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What causes wrong-way driving?

On Behalf of | Oct 5, 2023 | Car Accidents |

Although a flagrant driving error, traveling against the flow of traffic on a major highway, interstate, or other road is surprisingly common both in western Washington and throughout the country.

This is of course highly dangerous behavior, as it increases the odds of a head-on collision at high speeds.  Head-on collisions too often end with innocent motorists dying or suffering catastrophic injuries.

A relatively recent study by the American Automobile Association, or AAA, and the National Transportation Safety Board, or NTSB, determined that on average, 500 people died each year because of wrong-way driving during the latter part of last decade.

The organizations noted that during the 2010s, the average number of wrong-way deaths spiked by over 33%.

The study blamed the spike mainly on drunk driving. Among approximately 3,000 motorists who operated a vehicle against the flow of traffic, well over half were legally drunk.

The study also revealed that a clear majority of wrong-way drivers were traveling alone at the time of the incident.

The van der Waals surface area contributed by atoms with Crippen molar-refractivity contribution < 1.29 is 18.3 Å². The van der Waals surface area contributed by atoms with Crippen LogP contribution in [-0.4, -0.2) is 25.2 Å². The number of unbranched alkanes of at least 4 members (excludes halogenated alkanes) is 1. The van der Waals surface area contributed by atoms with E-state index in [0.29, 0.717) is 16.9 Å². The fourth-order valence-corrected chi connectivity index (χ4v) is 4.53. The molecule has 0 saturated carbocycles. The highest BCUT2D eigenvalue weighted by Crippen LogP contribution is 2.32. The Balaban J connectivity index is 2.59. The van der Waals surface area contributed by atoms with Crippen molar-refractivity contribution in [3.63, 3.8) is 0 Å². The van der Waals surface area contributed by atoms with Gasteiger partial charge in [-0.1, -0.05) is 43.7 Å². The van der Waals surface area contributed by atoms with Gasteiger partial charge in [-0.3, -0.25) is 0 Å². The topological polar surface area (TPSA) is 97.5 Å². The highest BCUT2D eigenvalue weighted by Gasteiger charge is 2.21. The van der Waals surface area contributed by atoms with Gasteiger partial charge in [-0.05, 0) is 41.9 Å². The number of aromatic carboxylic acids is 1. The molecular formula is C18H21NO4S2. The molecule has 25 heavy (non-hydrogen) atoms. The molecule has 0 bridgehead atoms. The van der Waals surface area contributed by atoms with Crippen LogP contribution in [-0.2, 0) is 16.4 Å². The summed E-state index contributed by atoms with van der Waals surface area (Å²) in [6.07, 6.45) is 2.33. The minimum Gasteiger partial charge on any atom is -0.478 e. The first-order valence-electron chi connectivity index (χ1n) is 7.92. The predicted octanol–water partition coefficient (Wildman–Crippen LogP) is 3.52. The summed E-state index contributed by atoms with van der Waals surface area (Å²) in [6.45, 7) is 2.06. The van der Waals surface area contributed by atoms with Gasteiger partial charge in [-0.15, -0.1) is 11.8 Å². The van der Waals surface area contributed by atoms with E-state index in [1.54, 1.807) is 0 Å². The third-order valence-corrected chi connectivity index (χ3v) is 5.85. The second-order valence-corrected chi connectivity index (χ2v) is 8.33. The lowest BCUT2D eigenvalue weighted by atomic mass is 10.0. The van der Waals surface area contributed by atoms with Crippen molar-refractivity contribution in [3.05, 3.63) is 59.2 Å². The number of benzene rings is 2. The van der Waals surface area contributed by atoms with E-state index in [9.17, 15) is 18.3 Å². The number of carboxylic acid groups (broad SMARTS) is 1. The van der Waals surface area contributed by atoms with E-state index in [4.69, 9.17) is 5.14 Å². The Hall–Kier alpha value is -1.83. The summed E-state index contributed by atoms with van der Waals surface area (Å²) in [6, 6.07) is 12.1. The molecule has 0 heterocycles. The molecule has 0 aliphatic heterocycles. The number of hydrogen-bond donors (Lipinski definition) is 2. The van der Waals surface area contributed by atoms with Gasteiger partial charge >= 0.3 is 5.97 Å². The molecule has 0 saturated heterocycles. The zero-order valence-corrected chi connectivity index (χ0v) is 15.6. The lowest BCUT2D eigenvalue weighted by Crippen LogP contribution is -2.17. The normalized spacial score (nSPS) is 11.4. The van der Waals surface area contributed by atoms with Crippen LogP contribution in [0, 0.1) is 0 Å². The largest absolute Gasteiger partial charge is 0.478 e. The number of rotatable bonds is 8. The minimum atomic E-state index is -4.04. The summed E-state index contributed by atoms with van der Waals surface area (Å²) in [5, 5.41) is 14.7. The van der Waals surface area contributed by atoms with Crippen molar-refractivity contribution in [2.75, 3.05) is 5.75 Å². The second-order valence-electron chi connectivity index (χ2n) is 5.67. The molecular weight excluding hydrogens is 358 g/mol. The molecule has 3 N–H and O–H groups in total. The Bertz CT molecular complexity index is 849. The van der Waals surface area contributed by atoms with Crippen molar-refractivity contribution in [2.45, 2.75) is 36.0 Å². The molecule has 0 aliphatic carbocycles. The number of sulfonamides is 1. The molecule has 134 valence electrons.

The AAA and NTSB also noted that drivers over 70 were more prone to wrong-way crashes.

The organizations made several recommendations for solving the problem.

They recommended motorists consider traveling with a passenger who can spot, and point out, that a driver is traveling against traffic. This is especially important when a driver is traveling at night, in bad weather or on unfamiliar roads.

The organizations thought better traffic design, including more signs, could also help.

However, the single best thing a driver in the Seattle area can do to avoid wrong-way crashes is to drive sober.

Victims of wrong-way crashes and their families can hold drivers accountable

Usually, wrong-way accidents happen because a driver made a serious mistake. In most of these cases, the mistake is entirely preventable. For example, anyone who gets on the road these days should know that drunk driving is both dangerous and illegal.

Victims of wrong-way drivers in Washington, including surviving families, have legal options for holding those who cause wrong-way crashes accountable.